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On the Beach

  • Study Guide
Main Ideas

Key Facts

Main Ideas Key Facts

full title On the Beach

author  Nevil Shute

type of work Novel

genre Apocalyptic novel; science fiction novel; social criticism; tragedy

language  English

time and place written  Mid-1950s; Australia

date of first publication  1957

publisher  Ballantine Books

narrator  Third-person omniscient narrator, with perspective shifting among the main characters

point of view  The narrator speaks in the third person, and switches from person to person, giving a complete picture of the events. The narrator primarily provides an objective viewpoint, telling what the characters look like and do and revealing few of their inner thoughts.

tone  Sincere; sorrowful; warning

tense  Immediate past

setting (time)  December 1962 to August 1963, one year after the end of a worldwide nuclear war

setting (place)  Primarily Melbourne, Australia, and other towns in southeastern Australia; also a submarine voyage to Seattle and nearby coastal areas of Washington State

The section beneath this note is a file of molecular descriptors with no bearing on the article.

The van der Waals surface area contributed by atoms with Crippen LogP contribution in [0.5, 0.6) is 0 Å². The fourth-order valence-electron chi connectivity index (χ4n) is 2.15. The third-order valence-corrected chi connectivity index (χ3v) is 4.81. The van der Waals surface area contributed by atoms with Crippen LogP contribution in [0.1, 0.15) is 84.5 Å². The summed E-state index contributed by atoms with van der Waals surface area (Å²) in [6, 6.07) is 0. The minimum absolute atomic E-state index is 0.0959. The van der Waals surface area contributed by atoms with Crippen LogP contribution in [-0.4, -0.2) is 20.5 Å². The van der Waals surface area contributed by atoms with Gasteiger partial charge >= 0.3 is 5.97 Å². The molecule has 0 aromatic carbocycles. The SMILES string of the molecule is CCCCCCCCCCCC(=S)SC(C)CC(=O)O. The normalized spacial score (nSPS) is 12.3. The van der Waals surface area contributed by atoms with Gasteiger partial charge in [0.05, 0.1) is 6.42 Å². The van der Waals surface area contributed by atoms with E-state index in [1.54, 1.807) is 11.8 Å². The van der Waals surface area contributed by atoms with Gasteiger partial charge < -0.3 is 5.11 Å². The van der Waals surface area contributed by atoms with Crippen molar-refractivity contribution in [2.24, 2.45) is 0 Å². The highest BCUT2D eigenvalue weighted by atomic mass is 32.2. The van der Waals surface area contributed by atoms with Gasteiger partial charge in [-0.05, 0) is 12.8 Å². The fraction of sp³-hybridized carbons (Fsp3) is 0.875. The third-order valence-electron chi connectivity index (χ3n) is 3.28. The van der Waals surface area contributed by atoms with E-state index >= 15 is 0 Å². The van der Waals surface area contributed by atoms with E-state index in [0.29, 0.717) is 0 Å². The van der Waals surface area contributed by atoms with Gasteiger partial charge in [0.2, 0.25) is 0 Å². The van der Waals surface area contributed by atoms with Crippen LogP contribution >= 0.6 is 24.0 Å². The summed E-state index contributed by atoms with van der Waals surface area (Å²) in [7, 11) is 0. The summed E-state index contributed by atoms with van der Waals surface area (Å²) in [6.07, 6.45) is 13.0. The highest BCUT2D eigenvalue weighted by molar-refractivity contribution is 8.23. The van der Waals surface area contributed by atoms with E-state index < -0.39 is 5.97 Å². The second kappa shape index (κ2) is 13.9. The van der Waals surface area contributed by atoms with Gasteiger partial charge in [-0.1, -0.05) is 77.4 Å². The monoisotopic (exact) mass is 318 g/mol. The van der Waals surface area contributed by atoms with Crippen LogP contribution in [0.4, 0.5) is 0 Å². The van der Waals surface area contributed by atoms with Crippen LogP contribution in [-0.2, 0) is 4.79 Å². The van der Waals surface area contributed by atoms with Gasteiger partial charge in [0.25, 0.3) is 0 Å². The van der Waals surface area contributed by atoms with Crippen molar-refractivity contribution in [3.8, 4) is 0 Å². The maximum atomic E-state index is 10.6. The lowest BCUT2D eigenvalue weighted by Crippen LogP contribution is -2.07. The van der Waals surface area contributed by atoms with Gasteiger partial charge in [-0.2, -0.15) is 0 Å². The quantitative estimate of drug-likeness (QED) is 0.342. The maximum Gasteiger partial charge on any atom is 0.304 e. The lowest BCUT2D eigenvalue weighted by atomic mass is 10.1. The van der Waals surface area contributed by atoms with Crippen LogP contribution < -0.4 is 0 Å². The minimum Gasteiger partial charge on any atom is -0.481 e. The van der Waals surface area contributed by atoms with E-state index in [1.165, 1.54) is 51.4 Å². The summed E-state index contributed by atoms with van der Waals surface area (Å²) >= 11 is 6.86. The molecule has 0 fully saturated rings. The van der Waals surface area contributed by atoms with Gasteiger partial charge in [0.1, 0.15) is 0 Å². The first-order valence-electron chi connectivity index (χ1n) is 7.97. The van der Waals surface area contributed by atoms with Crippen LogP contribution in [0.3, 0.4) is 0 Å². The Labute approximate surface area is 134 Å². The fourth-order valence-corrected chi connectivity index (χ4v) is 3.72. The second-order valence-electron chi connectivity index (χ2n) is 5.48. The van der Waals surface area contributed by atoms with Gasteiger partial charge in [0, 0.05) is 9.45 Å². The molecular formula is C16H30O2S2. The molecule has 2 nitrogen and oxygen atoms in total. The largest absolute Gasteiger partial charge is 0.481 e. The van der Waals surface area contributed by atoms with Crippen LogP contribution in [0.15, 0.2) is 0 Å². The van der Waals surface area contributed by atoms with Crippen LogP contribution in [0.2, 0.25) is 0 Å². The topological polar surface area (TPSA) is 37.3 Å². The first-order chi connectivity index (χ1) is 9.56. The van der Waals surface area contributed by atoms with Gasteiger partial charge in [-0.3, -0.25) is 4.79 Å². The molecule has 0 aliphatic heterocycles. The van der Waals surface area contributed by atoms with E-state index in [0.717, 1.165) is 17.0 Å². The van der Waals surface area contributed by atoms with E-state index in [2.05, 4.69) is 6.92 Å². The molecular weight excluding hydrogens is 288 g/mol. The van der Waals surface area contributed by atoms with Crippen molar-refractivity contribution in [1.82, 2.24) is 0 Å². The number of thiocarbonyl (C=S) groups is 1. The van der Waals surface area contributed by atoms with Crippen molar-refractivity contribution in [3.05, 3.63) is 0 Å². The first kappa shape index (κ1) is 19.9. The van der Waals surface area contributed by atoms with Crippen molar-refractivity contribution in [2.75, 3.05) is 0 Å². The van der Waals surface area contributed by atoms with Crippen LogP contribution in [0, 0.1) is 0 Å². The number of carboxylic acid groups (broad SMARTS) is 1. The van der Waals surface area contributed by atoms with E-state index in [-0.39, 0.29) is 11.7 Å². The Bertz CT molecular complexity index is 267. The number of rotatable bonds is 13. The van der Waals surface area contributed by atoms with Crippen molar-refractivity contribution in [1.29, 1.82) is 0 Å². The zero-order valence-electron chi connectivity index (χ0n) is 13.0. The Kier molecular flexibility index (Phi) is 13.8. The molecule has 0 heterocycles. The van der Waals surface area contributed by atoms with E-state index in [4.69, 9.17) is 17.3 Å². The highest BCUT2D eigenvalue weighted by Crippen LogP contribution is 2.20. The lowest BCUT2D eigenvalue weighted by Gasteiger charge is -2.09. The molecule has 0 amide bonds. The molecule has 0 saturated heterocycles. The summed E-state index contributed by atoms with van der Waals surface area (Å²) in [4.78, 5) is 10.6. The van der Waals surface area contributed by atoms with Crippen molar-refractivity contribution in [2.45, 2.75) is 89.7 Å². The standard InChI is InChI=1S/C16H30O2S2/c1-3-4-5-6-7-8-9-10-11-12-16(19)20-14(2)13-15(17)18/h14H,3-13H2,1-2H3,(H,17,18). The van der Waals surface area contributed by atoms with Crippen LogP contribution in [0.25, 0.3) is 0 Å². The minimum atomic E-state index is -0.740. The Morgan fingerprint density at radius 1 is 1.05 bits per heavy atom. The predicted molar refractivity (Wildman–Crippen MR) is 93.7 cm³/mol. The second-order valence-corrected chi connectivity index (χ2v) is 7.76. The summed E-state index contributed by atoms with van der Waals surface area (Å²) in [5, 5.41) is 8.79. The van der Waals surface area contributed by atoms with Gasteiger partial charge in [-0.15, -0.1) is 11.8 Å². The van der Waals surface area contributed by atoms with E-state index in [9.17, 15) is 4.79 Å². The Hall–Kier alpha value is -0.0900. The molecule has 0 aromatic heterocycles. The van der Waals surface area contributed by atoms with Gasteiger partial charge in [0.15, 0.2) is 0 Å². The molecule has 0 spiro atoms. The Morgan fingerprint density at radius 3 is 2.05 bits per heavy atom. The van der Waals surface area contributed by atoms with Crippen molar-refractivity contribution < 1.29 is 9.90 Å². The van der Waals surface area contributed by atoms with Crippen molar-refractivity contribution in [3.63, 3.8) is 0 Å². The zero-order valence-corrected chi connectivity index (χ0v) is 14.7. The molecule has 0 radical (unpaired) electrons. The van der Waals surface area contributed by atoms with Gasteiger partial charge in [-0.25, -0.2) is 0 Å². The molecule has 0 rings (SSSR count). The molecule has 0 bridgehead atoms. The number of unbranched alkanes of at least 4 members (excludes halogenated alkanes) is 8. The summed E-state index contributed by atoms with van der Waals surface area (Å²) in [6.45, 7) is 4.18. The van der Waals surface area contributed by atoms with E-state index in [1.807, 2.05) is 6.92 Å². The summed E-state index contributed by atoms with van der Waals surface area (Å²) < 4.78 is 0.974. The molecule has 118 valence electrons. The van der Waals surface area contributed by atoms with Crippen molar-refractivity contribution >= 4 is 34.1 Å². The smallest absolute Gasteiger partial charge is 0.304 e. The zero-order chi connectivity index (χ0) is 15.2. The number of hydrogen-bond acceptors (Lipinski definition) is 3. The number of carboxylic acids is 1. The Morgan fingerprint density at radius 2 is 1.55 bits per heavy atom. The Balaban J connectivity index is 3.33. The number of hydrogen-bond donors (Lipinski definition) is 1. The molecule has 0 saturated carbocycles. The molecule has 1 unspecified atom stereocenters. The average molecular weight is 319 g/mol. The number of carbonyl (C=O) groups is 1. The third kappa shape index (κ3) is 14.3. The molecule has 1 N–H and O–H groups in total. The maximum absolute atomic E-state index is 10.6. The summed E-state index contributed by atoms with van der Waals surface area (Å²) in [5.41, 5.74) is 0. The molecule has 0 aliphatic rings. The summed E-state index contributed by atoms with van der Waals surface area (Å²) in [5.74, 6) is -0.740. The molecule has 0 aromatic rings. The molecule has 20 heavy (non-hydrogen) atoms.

protagonist  Primarily Dwight Towers and Moira Davidson, though Peter Holmes and John Osborne also have major roles

major conflict  The characters cope with the reality that they are among the few people in the world left alive after a catastrophic nuclear war, and that within several months they too will inevitably die from radiation sickness

rising action The characters get to know each other; the Jorgensen theory provides some hope that the radiation might subside; the mysterious radio signal from the Seattle area also provides home that some have survived; the submarine searches for life along the coast of northern Australia but finds none

climax The investigation of the Seattle radio signal finds that it has been a false hope; the Jorgensen theory is disproved

falling action  The submarine returns to Australia after the trip to America; the characters spend their last days in various ways; all ultimately commit suicide with pills as radiation sickness sets in

themes Self-destruction; humankind's destructive relationship with technology; knowledge as both danger and salvation

motifs Work; sanity; obedience

symbols The radio signal from Seattle; the beach; the narcissus flower

foreshadowing  The epigraph to the novel quotes T.S. Eliot's "The Hollow Men," which indicates that the world will end "[n]ot with a bang but a whimper"